For centuries, transgender people in India have been treated with a mixture of fear, mockery and confusion. While the “hijras” blessings are sought at the time of a birth, it is believed they also have the power to make a curse. Many transgender people are effectively ostracised.
But this week a group from east Delhi were being celebrated for stamping out a religious riot in their own unique way. Transgender people, who sometimes collect money in the street, often threaten to strip or raise their skirts to intimidate people into offering a few coins.
As communal clashes gripped the Trilokpuri neighbourhood of Delhi, the group of local transgender people went out to confront a mob that was advancing on local homes armed with swords and stones.
The Times of India said the group stood in front of the mob and threatened to start taking off their clothes if the angry men did not turn around and go back the way they had come.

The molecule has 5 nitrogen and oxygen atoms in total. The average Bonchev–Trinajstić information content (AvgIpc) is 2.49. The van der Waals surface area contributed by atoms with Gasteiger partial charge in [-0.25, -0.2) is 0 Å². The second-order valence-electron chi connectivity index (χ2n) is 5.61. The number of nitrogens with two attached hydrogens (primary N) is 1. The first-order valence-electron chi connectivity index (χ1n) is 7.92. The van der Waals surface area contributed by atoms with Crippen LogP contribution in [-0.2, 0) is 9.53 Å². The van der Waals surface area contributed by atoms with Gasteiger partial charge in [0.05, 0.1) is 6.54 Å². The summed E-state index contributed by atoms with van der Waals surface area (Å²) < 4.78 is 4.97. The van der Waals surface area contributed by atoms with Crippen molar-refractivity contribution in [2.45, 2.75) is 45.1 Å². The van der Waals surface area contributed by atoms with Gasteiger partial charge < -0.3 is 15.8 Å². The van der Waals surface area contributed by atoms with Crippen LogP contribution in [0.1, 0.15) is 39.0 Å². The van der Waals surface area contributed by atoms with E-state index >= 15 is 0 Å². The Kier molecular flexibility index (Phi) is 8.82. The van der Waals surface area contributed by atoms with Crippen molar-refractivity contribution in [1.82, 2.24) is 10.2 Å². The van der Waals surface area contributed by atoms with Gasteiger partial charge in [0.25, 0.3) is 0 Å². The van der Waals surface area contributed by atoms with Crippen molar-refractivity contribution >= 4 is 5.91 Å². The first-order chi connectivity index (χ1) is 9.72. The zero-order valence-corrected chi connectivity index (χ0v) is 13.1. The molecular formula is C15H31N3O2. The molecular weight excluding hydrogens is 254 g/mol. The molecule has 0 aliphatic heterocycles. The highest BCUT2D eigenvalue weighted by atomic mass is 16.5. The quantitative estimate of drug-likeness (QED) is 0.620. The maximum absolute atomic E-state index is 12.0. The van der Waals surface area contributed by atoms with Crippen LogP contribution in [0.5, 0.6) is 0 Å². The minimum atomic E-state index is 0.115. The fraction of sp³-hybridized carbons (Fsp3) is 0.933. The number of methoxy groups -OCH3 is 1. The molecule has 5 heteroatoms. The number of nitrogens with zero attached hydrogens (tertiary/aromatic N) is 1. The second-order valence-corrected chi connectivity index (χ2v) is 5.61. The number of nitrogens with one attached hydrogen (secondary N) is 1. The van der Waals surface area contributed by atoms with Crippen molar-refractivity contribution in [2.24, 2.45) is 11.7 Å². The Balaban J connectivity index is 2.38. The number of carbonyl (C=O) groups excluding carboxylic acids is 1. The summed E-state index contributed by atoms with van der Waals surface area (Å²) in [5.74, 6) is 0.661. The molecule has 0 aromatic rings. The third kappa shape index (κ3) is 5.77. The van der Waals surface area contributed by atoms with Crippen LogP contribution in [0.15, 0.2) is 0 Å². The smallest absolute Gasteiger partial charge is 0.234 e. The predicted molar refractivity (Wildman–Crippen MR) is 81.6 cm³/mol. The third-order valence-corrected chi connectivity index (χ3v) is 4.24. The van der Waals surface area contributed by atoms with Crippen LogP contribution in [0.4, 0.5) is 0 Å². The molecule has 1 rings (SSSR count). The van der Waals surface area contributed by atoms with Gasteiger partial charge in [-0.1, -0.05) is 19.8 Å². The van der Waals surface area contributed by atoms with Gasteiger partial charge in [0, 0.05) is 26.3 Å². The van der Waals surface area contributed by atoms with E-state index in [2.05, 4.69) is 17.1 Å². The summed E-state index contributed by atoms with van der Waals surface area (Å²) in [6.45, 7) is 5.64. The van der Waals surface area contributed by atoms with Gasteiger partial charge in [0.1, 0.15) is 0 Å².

The newspaper said the group then set about organising local people to get involved in a clear up of the bricks, stones and other debris, that had been hurled during the clashes.
“The condition of the area was so bad that people weren’t able to even walk on the roads,” the group’s leader,” Laila Sa, told the newspaper. “Sanitation staff haven’t come after the riots. Someone has to clean these streets as we all have to live here in the end.”
Though police have been deployed to the area, Trilokpuri remains tense and the group has helped out as volunteer guards. “We sit outside on the benches all the time. Iron gates are installed at the entrance, segregating one block from another. We take turns to guard the gate,” said Laila Sa.Reuse content